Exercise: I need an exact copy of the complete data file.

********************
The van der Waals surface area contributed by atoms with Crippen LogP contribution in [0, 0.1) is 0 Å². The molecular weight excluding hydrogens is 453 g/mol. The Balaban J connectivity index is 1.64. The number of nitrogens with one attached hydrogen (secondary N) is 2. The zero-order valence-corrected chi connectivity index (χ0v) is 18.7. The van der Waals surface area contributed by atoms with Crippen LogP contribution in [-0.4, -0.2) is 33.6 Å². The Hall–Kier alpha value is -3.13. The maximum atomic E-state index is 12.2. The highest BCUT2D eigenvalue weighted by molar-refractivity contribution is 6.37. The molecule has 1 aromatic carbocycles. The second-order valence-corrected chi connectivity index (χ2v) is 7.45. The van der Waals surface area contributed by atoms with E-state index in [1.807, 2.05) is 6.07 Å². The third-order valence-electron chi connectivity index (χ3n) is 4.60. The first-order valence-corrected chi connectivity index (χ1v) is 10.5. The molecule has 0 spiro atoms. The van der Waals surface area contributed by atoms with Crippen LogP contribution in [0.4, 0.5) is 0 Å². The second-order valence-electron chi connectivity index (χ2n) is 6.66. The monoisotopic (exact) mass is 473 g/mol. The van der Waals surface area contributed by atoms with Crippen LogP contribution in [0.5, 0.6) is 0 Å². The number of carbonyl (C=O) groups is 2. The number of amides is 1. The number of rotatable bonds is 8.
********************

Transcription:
The van der Waals surface area contributed by atoms with Crippen LogP contribution in [0, 0.1) is 0 Å². The molecular weight excluding hydrogens is 453 g/mol. The Balaban J connectivity index is 1.64. The number of nitrogens with one attached hydrogen (secondary N) is 2. The zero-order valence-corrected chi connectivity index (χ0v) is 18.7. The van der Waals surface area contributed by atoms with Crippen LogP contribution in [-0.4, -0.2) is 33.6 Å². The Hall–Kier alpha value is -3.13. The maximum atomic E-state index is 12.2. The highest BCUT2D eigenvalue weighted by molar-refractivity contribution is 6.37. The molecule has 1 aromatic carbocycles. The second-order valence-corrected chi connectivity index (χ2v) is 7.45. The van der Waals surface area contributed by atoms with E-state index in [1.807, 2.05) is 6.07 Å². The third-order valence-electron chi connectivity index (χ3n) is 4.60. The first-order valence-corrected chi connectivity index (χ1v) is 10.5. The molecule has 0 spiro atoms. The van der Waals surface area contributed by atoms with Crippen LogP contribution in [0.4, 0.5) is 0 Å². The second-order valence-electron chi connectivity index (χ2n) is 6.66. The monoisotopic (exact) mass is 473 g/mol. The van der Waals surface area contributed by atoms with Crippen LogP contribution in [0.5, 0.6) is 0 Å². The number of carbonyl (C=O) groups is 2. The number of amides is 1. The number of rotatable bonds is 8.